Six Strikes and you’re out!

If you have not heard of the “Six Strikes Plan” yet check out the links below. For all you concerned about file sharing on the internet, no matter what ‘side’ of the issue you are on, it is an interesting read and something you should know.

Obviously sharing of copyrighted material is wrong, so we won’t debate that issue. To me the debate here is whether or not the government should assist private industry in security efforts. Let’s take the recording industry for example…

If the recording industry looses between $7 and $20 billion 1 annually as they claim, then isn’t it in the best interest of all Americans that those loses be minimized. After all those are numbers that represent taxes not paid (from profits), jobs lost for the record labels, CD’s or MP3’s not being sold/downloaded (legally) which creates jobs for the retailers etc…So it would seem logical it is in all our best interest that the government step in and help out.

But is it that simple? Nobody says that the industry is not losing money, but many say that those numbers are greatly exaggerated. It is in the interest of the record labels to enhance the numbers after all – the bigger the loss the bigger the tax write-off. Some also argue whether the labels themselves aren’t behind much of the sharing, especially when it comes to new artists. A few things happen when a new artist’s music is shared. The obvious thing – exposure. The better the exposure the more interest in the artist. The more interest the more sales for future recordings for an artist that may otherwise have not become popular. Why would the record label do that instead of getting all the sales the first album? The answer is risk. When a label records a new artist there is a monetary risk involved.  If that new artist does not take off, if no one likes the music, it would have never sold which would create a loss for the label. If however the album is being illegally shared then the company can claim the reason for the poor sales is theft and write the loss off on their taxes…not to mention the insurance claim they will undoubtedly make. All this therefore leads doubters to say that the record labels themselves leak most of the (new) music to limit the risk of potential losses.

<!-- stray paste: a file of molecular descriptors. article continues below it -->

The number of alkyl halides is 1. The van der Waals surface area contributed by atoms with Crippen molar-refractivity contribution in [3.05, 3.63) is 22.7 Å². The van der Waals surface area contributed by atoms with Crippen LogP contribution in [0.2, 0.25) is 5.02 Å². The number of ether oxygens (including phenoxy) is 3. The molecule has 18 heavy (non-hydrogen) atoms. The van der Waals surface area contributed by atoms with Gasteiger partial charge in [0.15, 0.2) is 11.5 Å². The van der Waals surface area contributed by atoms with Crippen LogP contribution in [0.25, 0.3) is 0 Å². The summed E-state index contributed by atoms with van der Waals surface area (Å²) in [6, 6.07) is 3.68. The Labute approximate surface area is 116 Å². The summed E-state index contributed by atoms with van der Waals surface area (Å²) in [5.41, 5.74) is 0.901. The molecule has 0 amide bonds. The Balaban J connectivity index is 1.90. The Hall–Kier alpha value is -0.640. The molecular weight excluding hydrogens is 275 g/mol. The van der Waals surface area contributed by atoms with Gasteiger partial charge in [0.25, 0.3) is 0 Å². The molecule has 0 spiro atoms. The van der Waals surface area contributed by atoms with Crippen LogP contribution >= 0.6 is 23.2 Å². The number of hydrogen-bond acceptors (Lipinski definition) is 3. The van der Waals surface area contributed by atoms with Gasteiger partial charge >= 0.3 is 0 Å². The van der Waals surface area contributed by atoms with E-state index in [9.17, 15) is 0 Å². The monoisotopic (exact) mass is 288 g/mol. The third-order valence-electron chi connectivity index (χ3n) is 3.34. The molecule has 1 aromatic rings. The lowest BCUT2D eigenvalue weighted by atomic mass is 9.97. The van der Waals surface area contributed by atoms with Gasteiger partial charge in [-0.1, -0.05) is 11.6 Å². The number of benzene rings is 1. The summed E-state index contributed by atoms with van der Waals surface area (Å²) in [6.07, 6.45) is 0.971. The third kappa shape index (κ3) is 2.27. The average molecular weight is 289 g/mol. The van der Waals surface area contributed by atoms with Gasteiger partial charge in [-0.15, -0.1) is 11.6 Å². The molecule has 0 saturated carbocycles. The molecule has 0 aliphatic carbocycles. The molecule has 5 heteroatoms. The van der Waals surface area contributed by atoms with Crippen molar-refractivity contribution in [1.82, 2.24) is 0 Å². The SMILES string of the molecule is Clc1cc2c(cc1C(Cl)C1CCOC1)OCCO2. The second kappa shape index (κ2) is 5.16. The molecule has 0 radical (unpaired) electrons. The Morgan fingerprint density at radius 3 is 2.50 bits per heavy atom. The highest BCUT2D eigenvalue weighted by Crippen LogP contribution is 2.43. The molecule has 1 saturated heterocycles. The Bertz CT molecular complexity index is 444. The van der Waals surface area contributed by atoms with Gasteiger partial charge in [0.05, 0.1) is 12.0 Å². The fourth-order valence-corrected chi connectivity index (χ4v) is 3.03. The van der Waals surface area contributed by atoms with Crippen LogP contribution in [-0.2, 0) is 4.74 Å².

I’m not here saying I doubt the industries claims. What I am asking is it then in the best interest of Americans to have the government spend our tax money helping out private industry? Those government officials that are involved, get paid from our taxes, the studies of loss cost money which come from our taxes, the programs take tax money, the overseers, the voting, etc…Then there is the tax write offs from the labels that I already mentioned. But if you look further, theft is covered by insurance, all claims on insurance come out of the insurance company’s profits, which are another loss of tax revenue AND the federal government subsidizes insurance companies for those losses- bet you didn’t realize that.

So you can look at this from two different ways. Either the government needs to do something to stop the illegal sharing or else those losses are going to continue to hurt the economy , or,  the government needs to stop helping the industry all together and stop subsidizing losses.

So the question is…should the government be involved at all?

http://arstechnica.com/tech-policy/news/2011/07/major-isps-agree-to-six-strikes-copyright-enforcement-plan.ars

http://www.techdirt.com/articles/20111014/09164516365/worst-kept-secret-now-confirmed-government-was-very-involved-helping-riaampaa-negotiate-six-strikes.shtml

1)      From http://www.riaa.com/faq.php

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3 thoughts on “Six Strikes and you’re out!

  1. That’s a tough question, I think that the government shouldn’t be involved with providing write-offs to the music industries, but I understand that it is virtually impossible to stop people from illegally sharing or downloading media. Without write-offs, I think it would act as a better incentive for them to better secure their products.

  2. I believe their annual losses are greatly exaggerated as well. It’s hard to believe they’re still not making a heavy profit regardless of P2P downloads. But I can see why they want to inflate those numbers. I’m sure it had to be pretty hard to pinpoint exactly how much is lost from illegal file sharing, so why not shoot for a high number and get a nice tax write-off…

  3. I agree also that their annual losses are greatly exaggerated. Even though if these numbers are true it could be effecting a lot of salaries it seams that some artists aren’t concerned about their music being shared for free because they are still getting their music out to be listened to. I don’t really see where the government falls into this but i guess they want to try and protect the music industry from “attacks ” like this, I’m not even sure thats the right word to use but probabley how the government would describe it as.

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